When Robert Benson became the new proprietor of “COLE’S and the GREENLAND COFFEE-HOUSE, in Ball Court, Cornhill,” in London, he placed advertisements in newspapers in South Carolina.  Having formerly worked as a waiter at the Carolina Coffee House, he likely hoped that some merchants who had conducted business there would remember him fondly enough to visit his new establishment when they next traveled to London as well as entrust him to receive “Bills, Letters, and Messages” directed to local associates.  He opened his first advertisement with a headline introducing himself as “BOB, WAITER from the CAROLINA,” but concluded it more formally as his prospective customers’ “obedient humble Servant, ROBERT BENSON.”  In a subsequent advertisement, he dispensed with giving his full name, opting instead to solely use the more familiar “BOB, WAITER from the CAROLINA and PENNSYLVANIA COFFEE-HOUSE, in Birchin Lane.”

South-Carolina Gazette and Country Journal (August 18, 1772).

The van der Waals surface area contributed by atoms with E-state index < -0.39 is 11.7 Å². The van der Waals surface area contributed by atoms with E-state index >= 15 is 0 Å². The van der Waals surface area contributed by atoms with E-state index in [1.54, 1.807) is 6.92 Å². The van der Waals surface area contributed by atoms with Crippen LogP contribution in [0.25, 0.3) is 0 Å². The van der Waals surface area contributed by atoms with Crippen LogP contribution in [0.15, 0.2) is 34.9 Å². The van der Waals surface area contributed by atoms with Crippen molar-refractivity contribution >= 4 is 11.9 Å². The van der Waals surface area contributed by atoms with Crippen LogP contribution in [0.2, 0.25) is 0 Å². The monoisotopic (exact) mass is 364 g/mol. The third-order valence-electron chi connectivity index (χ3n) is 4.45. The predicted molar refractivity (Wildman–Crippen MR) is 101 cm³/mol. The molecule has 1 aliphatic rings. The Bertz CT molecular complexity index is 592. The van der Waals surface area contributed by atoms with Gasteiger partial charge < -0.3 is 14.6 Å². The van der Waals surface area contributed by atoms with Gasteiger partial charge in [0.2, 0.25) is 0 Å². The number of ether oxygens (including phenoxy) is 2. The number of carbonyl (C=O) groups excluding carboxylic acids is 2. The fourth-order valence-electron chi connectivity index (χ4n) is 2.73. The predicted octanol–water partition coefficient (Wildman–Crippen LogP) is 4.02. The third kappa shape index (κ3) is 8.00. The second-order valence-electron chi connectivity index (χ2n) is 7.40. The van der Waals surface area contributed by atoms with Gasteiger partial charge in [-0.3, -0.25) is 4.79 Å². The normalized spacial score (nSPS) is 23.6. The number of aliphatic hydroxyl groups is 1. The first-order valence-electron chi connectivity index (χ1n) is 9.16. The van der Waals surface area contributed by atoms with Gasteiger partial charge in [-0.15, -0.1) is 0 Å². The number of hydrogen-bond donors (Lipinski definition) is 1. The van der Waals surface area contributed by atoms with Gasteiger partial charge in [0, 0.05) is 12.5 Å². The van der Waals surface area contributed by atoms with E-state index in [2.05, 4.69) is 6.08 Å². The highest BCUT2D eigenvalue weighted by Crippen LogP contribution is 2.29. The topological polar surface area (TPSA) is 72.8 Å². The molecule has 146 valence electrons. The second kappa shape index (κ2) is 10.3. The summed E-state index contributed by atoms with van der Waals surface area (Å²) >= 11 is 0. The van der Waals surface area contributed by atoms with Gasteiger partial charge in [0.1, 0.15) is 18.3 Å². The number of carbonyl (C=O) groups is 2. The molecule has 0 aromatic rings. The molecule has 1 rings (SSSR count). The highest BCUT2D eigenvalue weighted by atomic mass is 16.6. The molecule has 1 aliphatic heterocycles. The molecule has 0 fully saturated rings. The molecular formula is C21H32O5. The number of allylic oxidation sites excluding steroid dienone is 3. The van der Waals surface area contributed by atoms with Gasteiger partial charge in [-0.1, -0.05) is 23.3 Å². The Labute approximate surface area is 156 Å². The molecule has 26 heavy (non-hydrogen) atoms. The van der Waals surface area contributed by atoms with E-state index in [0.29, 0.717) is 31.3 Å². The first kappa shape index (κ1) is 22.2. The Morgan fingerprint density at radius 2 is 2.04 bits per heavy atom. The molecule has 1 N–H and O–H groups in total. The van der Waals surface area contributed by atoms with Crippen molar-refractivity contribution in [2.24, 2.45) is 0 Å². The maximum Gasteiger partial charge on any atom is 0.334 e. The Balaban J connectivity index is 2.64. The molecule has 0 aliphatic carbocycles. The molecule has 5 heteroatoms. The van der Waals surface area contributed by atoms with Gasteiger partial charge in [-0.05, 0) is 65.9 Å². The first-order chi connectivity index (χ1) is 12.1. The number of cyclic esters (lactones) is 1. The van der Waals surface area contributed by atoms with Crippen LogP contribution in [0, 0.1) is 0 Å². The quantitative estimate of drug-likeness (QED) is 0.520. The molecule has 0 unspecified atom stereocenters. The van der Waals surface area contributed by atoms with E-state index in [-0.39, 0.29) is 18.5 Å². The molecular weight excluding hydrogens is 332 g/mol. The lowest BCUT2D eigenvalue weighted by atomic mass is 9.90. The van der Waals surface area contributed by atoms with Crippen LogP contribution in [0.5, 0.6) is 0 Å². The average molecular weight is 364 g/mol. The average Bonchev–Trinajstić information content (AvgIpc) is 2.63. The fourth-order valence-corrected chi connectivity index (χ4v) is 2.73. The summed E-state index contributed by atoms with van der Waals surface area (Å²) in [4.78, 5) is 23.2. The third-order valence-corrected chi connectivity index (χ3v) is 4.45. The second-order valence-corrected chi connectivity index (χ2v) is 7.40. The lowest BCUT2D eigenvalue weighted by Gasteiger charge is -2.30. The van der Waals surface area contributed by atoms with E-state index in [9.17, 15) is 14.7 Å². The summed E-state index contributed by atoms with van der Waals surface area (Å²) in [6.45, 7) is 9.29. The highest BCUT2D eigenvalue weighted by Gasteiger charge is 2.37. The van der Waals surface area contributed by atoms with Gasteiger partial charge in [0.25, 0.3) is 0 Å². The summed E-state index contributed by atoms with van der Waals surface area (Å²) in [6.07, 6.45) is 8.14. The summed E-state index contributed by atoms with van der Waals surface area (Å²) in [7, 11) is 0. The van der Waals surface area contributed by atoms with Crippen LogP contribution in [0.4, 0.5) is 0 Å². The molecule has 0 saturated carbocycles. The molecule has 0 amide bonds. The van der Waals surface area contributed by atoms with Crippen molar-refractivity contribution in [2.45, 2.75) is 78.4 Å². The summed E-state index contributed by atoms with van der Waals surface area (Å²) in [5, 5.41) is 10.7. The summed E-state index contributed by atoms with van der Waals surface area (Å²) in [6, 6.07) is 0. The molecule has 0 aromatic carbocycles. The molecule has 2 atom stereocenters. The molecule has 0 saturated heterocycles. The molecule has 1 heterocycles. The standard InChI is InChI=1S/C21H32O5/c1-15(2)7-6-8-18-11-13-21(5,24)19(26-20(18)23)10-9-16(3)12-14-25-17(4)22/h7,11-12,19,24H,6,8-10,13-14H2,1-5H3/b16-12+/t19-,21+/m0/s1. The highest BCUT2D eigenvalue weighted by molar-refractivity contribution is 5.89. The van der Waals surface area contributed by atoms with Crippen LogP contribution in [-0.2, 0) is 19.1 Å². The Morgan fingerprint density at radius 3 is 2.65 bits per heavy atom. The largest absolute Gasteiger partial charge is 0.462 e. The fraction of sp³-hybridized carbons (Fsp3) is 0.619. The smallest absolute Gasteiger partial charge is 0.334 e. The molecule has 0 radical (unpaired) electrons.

Benson made other changes when he published a second advertisement in newspapers in Charleston.  In particular, he declared that “for the Accommodation of American Gentlemen, the South-Carolina, Georgia, and Pennsylvania News-Papers, will be regularly taken in.”  Those newspapers featured a significant amount of news from Europe, especially London, that would have been more quickly and more readily available to visitors to the city, but they also carried digests of news from throughout the colonies, varying amounts of local news, prices current for a variety of commodities in Charleston, Savannah, and Philadelphia, and shipping news from the customs houses in those busy ports.  In addition, readers could glean a fair amount of news (and gossip) from reading the advertisements, including legal notices and advertisements intended to promote commerce and consumption (and notices cutting off credit for disobedient wives who “ran away” from their husbands).  Benson considered supplying American newspapers one of the services for his customers that demonstrated he “will exert his utmost Endeavours to merit their Favours.”  He also declared that he “has fitted up” his establishment “very elegantly.”  In addition to the newspapers, American merchants and other travelers would feel at home at Cole’s and the Greenland Coffee House because Benson “makes American Punch in Perfection.”  Even as colonial merchants took part in London’s cosmopolitan culture, Benson suspected they would welcome a taste of home.  He listed the “American Punch” last in his advertisement, one of several amenities that he hoped would make his coffeehouse an attractive destination.  His competitors relied on reputation and word of mouth to attract customers from Charleston and other towns in the colonies.  Benson, the affable “BOB,” on the other hand, believed that directly marketing his new venture in the colonies would contribute to its success.  He attempted to leverage his reputation while also promoting the amenities that made his coffeehouse a rival to any others in London.